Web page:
Dirty-South Blues Harp forum: wail on! > Harp amp upgrade
Harp amp upgrade
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Chris West
1 post
Dec 17, 2017
3:41 PM
We are looking to upgrade our harp players amp for our local blues band. He has a small Carvin practice amp that he used to use to play out live as well. A year or so ago, he purchased a Fender Hot Rod Deluxe thinking it would help him with volume and feedback issues. Not working out at all and I offered to do some research for him and help him with next purchase. After hours on the internet I have come up with the following: Mission amp Chicago 32/20....Fender 59 Bassman 90's reissue....or a 65 Princeton Reverb Reissue. Also found out that his Shure 520 DX made in Mexico is not a real desirable mic to be using. I am only going by what I have read and hope to be able to eventually steer our harp player in the right direction. Any advice would be greatly appreciated. Lots to learn!!

Last Edited by Chris West on Dec 17, 2017 4:50 PM
2418 posts
Dec 17, 2017
4:01 PM
I'll guess you want him to have bigger volume than he's got now. I've had a lot of amps and mics and the gain issue that causes feedback- and the tone loss at higher volumes- make this a big deal. I'm from an era when there were NO harp specific amps, just guitar amps that worked better for harp than others.
One of my best for more volume and retaining tone was a replica '59 Bassman, hand built by Steve Clark at Sligo Amps about 10 years ago. It was pricey then and likely more so now but it was a beaut. So my bias would be the Bassman. You will hear from others who are probably better versed in this though.

The late model 520's have elements which are not the best. A vintage controlled magnetic, crystal or controlled reluctance element in that shell would make a big difference. There are other choices as well. Again there are others here who can maybe guide you more closely.

I gave up big volume some years ago after realizing I was damaging my hearing, my harps, and my voice, trying to get over the big stage volume and hear myself, not to mention not being heard out front.

One other piece of gear though, that is a big help, is a delay pedal, preferably one built for harp mic and frequency.
My rig these days is a 12 watt vintage Silvertone, with a vintage CM mic or a Shure 585 hi z ball mic, into a Lone ?Wolf harp delay and then the amp. This is a good rig for small to medium rooms. In a duo, with matching amps, this is a good setup. For bigger volume you will want maybe more power but also consider keeping band volume a bit lower and also micing a smaller amp out through the p.a.

A lot of my issues were around no able to hear myself on stage, and the audience not hearing me out front.

Some harp guys go with a digital modeling pedal and a suitable mic, right to the p.a., and I've heard some of these that sound good as well.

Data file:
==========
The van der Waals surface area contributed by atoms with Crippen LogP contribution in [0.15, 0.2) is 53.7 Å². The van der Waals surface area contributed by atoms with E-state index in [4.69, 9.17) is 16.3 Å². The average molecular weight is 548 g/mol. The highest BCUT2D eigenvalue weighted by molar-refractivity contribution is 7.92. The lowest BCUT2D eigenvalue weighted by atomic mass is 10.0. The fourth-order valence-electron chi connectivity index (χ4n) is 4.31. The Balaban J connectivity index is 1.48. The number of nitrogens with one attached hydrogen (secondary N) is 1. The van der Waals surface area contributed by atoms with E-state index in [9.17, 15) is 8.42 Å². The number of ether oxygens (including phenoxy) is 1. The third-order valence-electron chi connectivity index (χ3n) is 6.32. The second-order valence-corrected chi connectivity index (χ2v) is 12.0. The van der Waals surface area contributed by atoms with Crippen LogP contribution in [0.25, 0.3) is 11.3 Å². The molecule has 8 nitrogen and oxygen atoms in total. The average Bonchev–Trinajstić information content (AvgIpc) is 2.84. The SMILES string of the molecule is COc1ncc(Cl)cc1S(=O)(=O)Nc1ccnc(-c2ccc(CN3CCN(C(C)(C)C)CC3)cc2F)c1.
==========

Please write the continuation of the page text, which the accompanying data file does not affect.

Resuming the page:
Ok, let the games begin!



2809 posts
Dec 17, 2017
4:09 PM
A Princeton Reverb will not be a substantial upgrade in volume. The Mission 32-20 is a fabulous amp. I own one and I love it. The reissue Bassman is very good, if the amp has the blue frame speakers meaning that you’ll be looking for an older one and not the LTD model. A 520DX is a usable microphone. Is it the best? No, but it’s pretty good. I’ve used them in a zillion different amps with success. Solve the volume problem first.
1666 posts
Dec 17, 2017
10:17 PM
Putting lower gain tubes in the preamp of the HotRod will help a lot with the feedback issues. I believe it's a 40 watt amp,not much different from a Bassman There are a couple of pedal that are designed to tame feedback,Squeel Killer and Kinder AFB

Last Edited by Tuckster on Dec 17, 2017 10:19 PM
5125 posts
Dec 18, 2017
4:00 AM
I reckon I’d try deal with the HRD before shelling out for another amp, but that’s me.
No doubt the Mission is a good thing, I expect also the most expensive by a considerable amount. As mentioned the PR is probably not gonna be loud enough if your man was thinking about 40w w/- 12” to get him over the line. Bassman is a common solution, can also require some adaptation on part of player to get to a good place. I’m a bit concerned that the harp player is enlisting someone else to sort it out but reasons no doubt.
Try 12at7 in V3, and 12au7 in v1.
HRD is notorious for steep taper on volume control, and combined with the natural gain of stock preamp this makes it very tricky. Easiest intervention is tube swaps but also plug into low gain input, steer clear of the drive/more drive channels.
There are plenty other things can be done if desired.
If amp is too tame with 12au7 in preamp, try with 12ay7. Tubes v1 and v3 are where the action is though.
1757 posts
Dec 18, 2017
4:43 AM
Jason reviews a Harpgear 50 very favourably somewhere. Mind it's so expensive I'd be surprised if it weren't damn good. There you go: - https://www.youtube.com/watch?v=zNsDmXB3Log

Last Edited by Andrew on Dec 18, 2017 4:46 AM
Chris West
2 posts
Dec 18, 2017
7:55 AM
SuperBee....yes I have taken on the responsibility of getting him set up for our band. I have no experience with harp amps and mods other than the hours put in reading forums and articles on the subject. Lots of research, but am enjoying it. Please keep the helpful comments coming guys...appreciate all the input believe me!! Did not even think of tube swap for Hot Rod that he is currently trying to sell. Am leaning hard towards a 90's Reissue Bassman or the Mission Chicago 32/20, but this retube of Hot Rod might be a good place to start also? Keep 'it coming guys and Thanks very much!
37 posts
Dec 18, 2017
8:55 AM